Reservoir 6 is in fluid communication with the cavity of lens 10, i.e., posterior optic 15, and injects fluid 14 into posterior optic 15 through a fluid channel 31, which may be any tube or passageway that connects reservoir 6 to the cavity of lens 10. Such a fluid channel 31 may be a short tube that extends the shortest possible distance from reservoir 6 to posterior optic 15. However, due to the viscosity of fluid 14, a fluid channel having only one entry point into posterior optic 15 is likely to restrict the flow of fluid 14 from reservoir 6 to posterior optic 15 and thus the time to effect the desired ophthalmic change. Even if such a fluid channel 31 were sufficiently wide such that fluid 14 flows sufficiently quickly, having one only entry point into posterior optic 15 might not enable fluid 14 to be evenly distributed within posterior optic 15 sufficiently quickly so as to effect the desired ophthalmic change with the desired speed.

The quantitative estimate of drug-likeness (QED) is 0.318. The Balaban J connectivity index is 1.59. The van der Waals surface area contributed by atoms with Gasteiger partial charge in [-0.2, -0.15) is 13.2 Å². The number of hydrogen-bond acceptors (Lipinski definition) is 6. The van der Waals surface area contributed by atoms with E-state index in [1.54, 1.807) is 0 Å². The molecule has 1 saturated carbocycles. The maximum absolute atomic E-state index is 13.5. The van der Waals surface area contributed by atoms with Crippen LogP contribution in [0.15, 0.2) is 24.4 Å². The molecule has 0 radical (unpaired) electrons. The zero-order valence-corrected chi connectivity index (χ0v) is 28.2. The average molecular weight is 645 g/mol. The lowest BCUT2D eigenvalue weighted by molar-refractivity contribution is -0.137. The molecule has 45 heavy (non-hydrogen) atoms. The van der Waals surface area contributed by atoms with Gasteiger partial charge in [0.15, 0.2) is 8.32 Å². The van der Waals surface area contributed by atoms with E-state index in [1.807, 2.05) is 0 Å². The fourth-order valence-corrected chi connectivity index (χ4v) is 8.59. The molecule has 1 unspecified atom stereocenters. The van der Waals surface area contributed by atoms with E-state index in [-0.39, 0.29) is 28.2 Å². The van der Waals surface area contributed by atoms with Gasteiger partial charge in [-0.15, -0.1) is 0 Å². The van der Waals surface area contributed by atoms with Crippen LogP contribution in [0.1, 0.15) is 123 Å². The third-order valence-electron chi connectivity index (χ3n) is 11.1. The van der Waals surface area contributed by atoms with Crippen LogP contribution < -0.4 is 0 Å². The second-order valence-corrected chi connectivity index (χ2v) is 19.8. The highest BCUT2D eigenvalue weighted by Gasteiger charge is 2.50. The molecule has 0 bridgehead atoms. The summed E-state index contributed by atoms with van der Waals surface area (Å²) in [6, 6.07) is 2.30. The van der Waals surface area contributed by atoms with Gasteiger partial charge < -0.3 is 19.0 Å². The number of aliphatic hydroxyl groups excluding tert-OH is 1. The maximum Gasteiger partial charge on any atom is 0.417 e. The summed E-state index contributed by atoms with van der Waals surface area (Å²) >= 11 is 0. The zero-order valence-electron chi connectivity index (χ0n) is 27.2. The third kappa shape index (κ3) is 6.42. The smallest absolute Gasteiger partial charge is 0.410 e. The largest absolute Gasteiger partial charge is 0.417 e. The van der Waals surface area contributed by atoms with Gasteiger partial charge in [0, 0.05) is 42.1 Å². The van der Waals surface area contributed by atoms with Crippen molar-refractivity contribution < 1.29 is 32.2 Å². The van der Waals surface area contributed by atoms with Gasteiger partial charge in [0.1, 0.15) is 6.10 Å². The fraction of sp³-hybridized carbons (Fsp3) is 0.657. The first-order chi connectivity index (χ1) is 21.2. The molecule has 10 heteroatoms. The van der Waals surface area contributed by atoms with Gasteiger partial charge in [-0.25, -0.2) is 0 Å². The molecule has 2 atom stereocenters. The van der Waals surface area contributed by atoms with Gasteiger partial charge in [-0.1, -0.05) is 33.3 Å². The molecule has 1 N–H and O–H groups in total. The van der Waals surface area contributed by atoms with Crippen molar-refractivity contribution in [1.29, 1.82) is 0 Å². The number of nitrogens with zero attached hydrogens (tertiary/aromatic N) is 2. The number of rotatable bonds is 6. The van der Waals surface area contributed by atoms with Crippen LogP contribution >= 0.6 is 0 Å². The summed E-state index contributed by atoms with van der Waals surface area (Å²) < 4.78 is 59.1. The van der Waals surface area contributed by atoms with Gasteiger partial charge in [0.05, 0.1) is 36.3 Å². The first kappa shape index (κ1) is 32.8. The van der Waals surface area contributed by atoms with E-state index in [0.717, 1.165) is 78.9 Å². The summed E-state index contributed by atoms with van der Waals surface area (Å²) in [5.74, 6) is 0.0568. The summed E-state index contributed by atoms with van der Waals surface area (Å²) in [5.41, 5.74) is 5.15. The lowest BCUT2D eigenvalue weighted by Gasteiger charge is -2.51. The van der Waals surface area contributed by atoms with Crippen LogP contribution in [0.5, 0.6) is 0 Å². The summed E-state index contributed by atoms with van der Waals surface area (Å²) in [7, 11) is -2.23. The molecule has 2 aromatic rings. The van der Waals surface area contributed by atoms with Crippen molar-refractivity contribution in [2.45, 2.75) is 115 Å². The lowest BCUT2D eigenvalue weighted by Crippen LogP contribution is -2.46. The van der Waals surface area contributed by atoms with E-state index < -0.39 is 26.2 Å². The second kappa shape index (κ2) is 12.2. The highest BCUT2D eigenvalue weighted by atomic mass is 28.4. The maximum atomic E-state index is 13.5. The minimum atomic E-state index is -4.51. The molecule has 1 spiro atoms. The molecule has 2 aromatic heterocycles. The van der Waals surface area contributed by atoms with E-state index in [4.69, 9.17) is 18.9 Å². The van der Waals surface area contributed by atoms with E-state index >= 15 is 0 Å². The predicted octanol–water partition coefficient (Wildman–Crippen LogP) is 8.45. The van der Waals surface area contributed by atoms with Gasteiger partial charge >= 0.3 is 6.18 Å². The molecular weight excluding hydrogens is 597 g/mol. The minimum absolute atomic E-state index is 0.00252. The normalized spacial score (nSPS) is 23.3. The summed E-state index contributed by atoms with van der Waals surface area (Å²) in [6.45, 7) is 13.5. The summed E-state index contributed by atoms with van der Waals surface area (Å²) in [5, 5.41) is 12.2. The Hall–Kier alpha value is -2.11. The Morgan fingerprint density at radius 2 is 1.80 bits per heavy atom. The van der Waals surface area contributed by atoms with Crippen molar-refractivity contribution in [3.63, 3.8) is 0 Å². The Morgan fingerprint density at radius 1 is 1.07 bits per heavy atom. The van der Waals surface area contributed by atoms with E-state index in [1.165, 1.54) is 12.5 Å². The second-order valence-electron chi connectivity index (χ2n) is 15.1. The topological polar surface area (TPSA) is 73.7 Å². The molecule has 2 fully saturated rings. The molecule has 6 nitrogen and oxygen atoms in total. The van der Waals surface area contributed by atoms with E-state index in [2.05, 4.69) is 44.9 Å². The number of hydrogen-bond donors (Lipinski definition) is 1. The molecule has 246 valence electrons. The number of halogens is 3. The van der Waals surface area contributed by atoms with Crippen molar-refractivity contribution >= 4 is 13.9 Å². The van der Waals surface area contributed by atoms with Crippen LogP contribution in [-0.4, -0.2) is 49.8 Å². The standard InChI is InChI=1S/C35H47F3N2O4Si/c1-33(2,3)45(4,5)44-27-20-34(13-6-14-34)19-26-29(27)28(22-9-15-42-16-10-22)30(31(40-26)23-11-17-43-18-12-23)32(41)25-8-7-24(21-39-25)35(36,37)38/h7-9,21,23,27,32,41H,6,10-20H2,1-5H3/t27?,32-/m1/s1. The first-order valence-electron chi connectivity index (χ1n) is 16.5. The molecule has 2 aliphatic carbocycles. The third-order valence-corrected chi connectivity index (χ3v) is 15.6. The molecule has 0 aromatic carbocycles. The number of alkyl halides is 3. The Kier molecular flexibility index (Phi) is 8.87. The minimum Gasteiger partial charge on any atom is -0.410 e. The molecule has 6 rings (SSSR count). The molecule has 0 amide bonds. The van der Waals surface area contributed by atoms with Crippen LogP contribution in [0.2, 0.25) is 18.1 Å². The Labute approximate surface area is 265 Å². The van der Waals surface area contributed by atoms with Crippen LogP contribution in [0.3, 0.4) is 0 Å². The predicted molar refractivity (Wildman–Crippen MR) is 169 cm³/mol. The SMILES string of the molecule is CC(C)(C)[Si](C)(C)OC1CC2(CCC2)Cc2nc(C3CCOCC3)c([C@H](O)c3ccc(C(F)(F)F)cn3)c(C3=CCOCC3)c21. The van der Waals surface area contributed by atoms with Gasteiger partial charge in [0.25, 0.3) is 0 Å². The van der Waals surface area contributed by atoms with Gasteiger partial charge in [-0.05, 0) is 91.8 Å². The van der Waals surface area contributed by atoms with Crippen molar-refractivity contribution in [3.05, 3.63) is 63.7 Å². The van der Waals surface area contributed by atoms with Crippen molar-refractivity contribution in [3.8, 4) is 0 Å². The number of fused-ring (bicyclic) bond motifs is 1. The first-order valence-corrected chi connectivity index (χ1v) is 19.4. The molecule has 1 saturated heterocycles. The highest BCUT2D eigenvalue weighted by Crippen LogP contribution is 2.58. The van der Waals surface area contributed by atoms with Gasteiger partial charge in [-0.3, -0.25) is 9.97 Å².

In one preferred embodiment, fluid channel 31 has more than one point of injection of fluid 14 into posterior optic 15. In one embodiment, the fluid channel 31 that provides the fluid communication between reservoir 6 and posterior optic 15 may be in the form of a hollow ring 8, as previously described. The ring 8 may define a fluid channel, in the form of a hollow space inside ring 8. In one embodiment, ring 8, which may be set within the lens support or frame 5, as shown in
As shown in